Hemorrhoids: Swollen, enlarged veins in the anus or lower rectum

Pilonidal sinus: A small hole in the skin at the top of the buttocks. If the hole fills with fluid or pus, a pilonidal cyst may form.

Pruritus ani (anal itching): Chronic and intense itching around the anus, often worsening after a bowel movement or at night

Rectal polyps: A small growth in the rectum that forms from excess tissue

Advanced or severe anorectal conditions may include:

Anorectal stricture (anorectal stenosis): Narrowing of the anal or rectal canal that can cause difficulty passing stool

Fecal incontinence: A loss of bowel control, leading to unexpected stool leakage 

Rectal prolapse: A condition in which the rectum slips from its normal position and pushes into the anal canal

Retrorectal tumors: Irregular masses of cells that grow and divide uncontrollably in the retrorectal space. This is the area in the pelvis behind the rectum and in front of the tailbone (coccyx) and pelvic bones (sacrum). 

Rectovaginal fistula: An irregular connection between the vagina and rectum that can cause gas or stool to enter the vagina

Abdominal conditions

Abdominal conditions can affect any part of the digestive tract, including the anus, rectum and large intestine. These conditions may include:

Appendiceal tumors: Tumors that start in the appendix, a small pouch on the right side of the colon. The most common types include mucoceles, cystadenomas and adenocarcinomas.

Appendicitis: Inflammation in the appendix. If not treated right away, the appendix may burst and spread infection. Treatment typically involves emergency surgery to remove the appendix.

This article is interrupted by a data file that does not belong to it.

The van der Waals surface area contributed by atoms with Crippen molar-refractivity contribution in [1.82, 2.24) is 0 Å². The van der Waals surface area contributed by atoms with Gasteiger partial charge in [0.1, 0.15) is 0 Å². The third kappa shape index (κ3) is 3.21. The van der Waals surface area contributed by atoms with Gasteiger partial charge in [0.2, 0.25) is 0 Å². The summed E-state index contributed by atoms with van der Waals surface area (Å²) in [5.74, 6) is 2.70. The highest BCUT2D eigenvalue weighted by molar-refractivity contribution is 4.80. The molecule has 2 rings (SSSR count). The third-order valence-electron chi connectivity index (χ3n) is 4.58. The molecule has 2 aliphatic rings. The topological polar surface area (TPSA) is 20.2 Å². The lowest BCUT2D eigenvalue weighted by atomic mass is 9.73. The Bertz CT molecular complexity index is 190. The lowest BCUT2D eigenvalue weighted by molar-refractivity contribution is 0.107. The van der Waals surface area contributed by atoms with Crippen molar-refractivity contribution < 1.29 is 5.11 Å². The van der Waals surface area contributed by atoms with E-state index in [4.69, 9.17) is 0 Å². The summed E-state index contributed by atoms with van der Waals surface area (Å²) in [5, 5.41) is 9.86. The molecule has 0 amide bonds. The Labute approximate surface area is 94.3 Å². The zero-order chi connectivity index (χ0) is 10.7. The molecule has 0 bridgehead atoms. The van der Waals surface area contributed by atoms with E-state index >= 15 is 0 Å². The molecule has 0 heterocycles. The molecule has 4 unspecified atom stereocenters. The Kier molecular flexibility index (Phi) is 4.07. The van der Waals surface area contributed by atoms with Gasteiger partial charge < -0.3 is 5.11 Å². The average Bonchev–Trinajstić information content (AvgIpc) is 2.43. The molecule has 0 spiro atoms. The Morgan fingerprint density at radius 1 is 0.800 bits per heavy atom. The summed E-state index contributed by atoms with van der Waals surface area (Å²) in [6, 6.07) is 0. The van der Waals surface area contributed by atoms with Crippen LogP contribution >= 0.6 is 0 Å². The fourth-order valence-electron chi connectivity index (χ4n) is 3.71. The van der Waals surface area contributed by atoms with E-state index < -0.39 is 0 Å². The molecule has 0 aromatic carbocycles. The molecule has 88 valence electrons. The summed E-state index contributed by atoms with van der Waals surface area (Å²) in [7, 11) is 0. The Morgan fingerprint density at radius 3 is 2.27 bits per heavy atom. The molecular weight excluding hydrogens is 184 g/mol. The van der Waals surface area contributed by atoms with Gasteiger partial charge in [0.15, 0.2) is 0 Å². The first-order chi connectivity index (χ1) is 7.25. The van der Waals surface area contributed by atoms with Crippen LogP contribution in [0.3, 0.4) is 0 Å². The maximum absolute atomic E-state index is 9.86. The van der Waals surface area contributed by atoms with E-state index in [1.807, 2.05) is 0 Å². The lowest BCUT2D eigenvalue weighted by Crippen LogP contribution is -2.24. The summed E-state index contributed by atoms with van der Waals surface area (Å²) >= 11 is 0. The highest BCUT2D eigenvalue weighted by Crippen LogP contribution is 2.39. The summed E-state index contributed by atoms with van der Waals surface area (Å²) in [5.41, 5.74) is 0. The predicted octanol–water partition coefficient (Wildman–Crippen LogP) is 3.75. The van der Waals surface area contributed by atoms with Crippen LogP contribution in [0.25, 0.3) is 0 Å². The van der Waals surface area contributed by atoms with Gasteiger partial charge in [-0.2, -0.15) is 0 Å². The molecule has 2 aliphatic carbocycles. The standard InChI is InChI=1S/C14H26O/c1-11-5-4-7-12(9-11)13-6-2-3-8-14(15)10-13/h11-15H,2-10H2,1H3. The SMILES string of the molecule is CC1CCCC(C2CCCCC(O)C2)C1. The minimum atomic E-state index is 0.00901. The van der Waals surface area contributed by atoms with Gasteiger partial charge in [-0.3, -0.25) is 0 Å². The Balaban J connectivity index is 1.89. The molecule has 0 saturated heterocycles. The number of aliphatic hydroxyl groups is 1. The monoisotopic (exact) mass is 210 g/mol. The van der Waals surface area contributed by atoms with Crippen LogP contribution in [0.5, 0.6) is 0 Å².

Carcinoid tumors: Tumors that form from neuroendocrine cells, cells that produce hormones. They often grow in the lining of the appendix, small intestine (tube that connects the stomach and large intestine) or rectum.

Colon cancer: A type of cancer that occurs when irregular cells form in the colon 

Colon polyps: A small growth that forms on the inner lining of the colon. A polyp may initially be noncancerous, but it can develop into cancer if not treated.

Colonic volvulus: An emergency condition that occurs when the colon twists around the tissue that surrounds it. It can result in an intestinal obstruction. 

Diverticulitis: Inflammation and infection in small pouches (diverticula) that form in the digestive tract

Enterocutaneous fistula: An irregular connection that forms between the stomach or intestinal tract and the skin. It causes the contents of the intestines or stomach to leak through the skin.

Familial adenomatous polyposis (FAP): A rare, inherited syndrome that causes the growth of hundreds or thousands of polyps inside the colon and rectum. It can potentially lead to colorectal cancer.

Inflammatory bowel disease (IBD): A term for conditions that cause chronic (long-lasting) inflammation in the digestive tract

Crohn’s disease: A type of IBD that causes intermittent inflammation in any part of the digestive tract from the mouth to the anus

Ulcerative colitis: A type of IBD that causes consistent inflammation along the entire large intestine (colon) 

Lower gastrointestinal (GI) bleeding: Bleeding from the large intestine

Rectal cancer: A type of cancer that occurs when irregular cells form in the rectum

Treatments colorectal surgeons offer

Our surgeons perform all types of colorectal surgeries, including:

Colectomy: The surgeon removes all or part of the colon. They typically make an incision in the abdomen over the large intestine. They may remove a section of the colon and reattach the two remaining ends. Or they may remove the entire colon and connect the small intestine to the rectum. A partial colectomy may be a treatment for cancer, IBD or diverticulitis. Full colon removal may treat diseases such as familial adenomatous polyposis, Crohn’s disease or ulcerative colitis.